The Open-World Immersive-Simulation

At this point of the concept creation process of my game, I have organized my various ideas and feature wishlists into a somewhat coherent concept that reflects what I consider the ideal open-world roleplaying game. However, Open-world RPGs have gotten a somewhat stained reputation in recent years, for a number of common features and design decisions that many people are increasingly fed up with, and that are regarded as actively making the games less enjoyable instead of more. I do agree with many of those complaints and the whole reason that I find making an open-world game of my own interesting is that I have a very clear vision of how many of these problems would be very easily fixable. After doing some extensive research on the subject, I've found that the common issues many people are having with Open-World RPGs from the last 10-15 years are not actually about the open-world environment, but about widely adopted gameplay features that actively get in the way of what made the early 3D open-world games from the early- to mid-2000s so compelling and enduringly beloved in the first place.

People don't hate open-world games. People hate Ubisoft games. A category in which I also include Horizon, Rockstar games, and sadly even the most recent CD Project Red games. You know the type. You get a big world map full with quest icons and are expected to go to each icon and have a typically generic fight scene or very bland mini-quest, which is then interspaced with highly scripted and choreographed cinematic story chapters that aren't even open-world at all. The story missions in The Witcher 3 and Cyberpunk 2077 are the best I've ever seen in any game, but they don't need to be in an open-world game. Mass Effect and The Witcher 2 did exactly the same thing but without an open world. And having these admittedly great stories actively gets in the way of having a great open-world gameplay experience. That much of the open-world content that actually is in the game is mostly low-effort grind doesn't help things either, of course.

What really interests me about open-world environments for games is how they have the potential to continuously generate new and varied situations for players to encounter that confront them with obstacles that always need to be approached differently. Gameplay emerges from the interplay between various systems of gameplay mechanics and the player's unique individual inputs. As a great example, one time I was playing Stalker and just started playing a new game, when I came upon a randomly spawned small group of stalker wandering into the path of a randomly spawned large group of dogs. The dogs attacked the stalkers close to them, rather than going at me who was a good bit further away, and due to their randomly generated numerical advantage and the randomness of combat managed to kill the stalkers. But they had been heavily decimated in the fight themselves and even with my crappy little pea shooter I was able to kill the last three wounded dogs myself. Which then allowed me to loot a very nice mid-game rifle with plenty of ammunition in the first hour of the game. And that made a huge difference for the next several hours of that game. I had so much more firepower and considerably longer range than in any of the other times I had played the game before or after, which made a good part of that particular game very unique. There's also a really cool story that happened to me in Kenshi, where my group of five characters tried to sneak past a bandit camp at night to reach the safe town on the other side of a mountain pass, and in the resulting chaos two of my characters got separated from the others, spending the whole night hiding in a ditch with broken legs, just meters away from the bandits' campfire. That group of bandits making camp for the night just in the middle of the pass I wanted to cross at that moment was completely random. The pass could have been clear. The bandits could have been much fewer. The enemies might not have been bandits but something else. My characters might not have been spotted while sneaking. They might not have gotten injured in the legs in the fight. My characters would have been much stronger if the encounter happened three days later. Everything about this was entirely the result of randomness, enemy behavior scripts, and my own player inputs.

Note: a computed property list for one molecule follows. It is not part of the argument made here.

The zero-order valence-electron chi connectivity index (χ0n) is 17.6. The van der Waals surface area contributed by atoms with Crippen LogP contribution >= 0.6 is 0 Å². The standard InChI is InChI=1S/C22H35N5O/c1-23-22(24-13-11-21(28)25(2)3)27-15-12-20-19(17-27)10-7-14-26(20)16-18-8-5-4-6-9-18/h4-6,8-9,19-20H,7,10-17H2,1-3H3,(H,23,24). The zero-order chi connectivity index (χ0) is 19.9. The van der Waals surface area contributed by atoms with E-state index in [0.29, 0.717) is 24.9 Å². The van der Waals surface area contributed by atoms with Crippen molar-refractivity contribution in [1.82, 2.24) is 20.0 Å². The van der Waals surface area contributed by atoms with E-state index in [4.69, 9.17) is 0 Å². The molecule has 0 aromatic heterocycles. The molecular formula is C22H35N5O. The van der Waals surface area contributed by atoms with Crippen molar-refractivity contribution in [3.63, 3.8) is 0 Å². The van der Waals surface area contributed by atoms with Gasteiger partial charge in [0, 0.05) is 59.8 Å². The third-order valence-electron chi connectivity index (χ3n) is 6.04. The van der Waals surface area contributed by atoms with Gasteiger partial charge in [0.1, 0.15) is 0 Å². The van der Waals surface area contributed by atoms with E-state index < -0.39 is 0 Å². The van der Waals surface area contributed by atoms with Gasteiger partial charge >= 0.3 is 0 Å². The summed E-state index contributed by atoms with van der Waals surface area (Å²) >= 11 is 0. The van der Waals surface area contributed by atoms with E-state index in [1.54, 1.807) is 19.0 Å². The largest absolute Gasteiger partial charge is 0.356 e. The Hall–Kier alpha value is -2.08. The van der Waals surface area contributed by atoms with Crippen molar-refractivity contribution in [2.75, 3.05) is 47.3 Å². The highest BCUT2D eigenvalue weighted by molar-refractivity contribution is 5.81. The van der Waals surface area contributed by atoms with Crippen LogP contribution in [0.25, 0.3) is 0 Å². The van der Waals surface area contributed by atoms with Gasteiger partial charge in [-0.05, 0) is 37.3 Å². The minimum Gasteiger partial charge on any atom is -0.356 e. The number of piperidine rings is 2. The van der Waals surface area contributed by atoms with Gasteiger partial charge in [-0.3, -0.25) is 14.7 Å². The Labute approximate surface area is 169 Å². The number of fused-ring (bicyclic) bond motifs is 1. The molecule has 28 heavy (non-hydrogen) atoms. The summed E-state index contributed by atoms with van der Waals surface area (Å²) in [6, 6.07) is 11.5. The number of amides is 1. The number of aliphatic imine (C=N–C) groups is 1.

And both these examples are two of the most memorable stories that happened to me in games years ago. These are stories that were not written by a designer. These were stories that emerged. No dialog, no plot. But so much excitement and drama. And the impact that my choices at those moments had on all the other stories that emerged later on in those games was massive. Had I acted slightly differently in those moments, every other encounter and scene in the entirety of those playthroughs would have been completely different. And this is something that you really only can have happening in open world games. (For all intents and purposes here, Grand Strategy games are also open-world.)

Emergent gameplay from the interactions of multiple interconnected systems is a trait that is most prominent in the Immersive Simulation genre. Which is generally considered to go back to Ultima Underworld and includes famous classics like Thief, System Shock, and Deus Ex, and perhaps less famously Arx Fatalis and Prey. And while I don't typically see them included because they have no character stats that you improve, if Thief is an Im-Sim, then Stalker is one too. And while they often lean heavily into being cinematic narrative games, I think the Metro games as well. All of which feature very prominently in my mind when I am imagining the game I want to make. So I think probably the best way to describe my game concept in a condensed term that still provides a good impression for what I am aiming for, would very much be an Open-World Immersive-Simulation.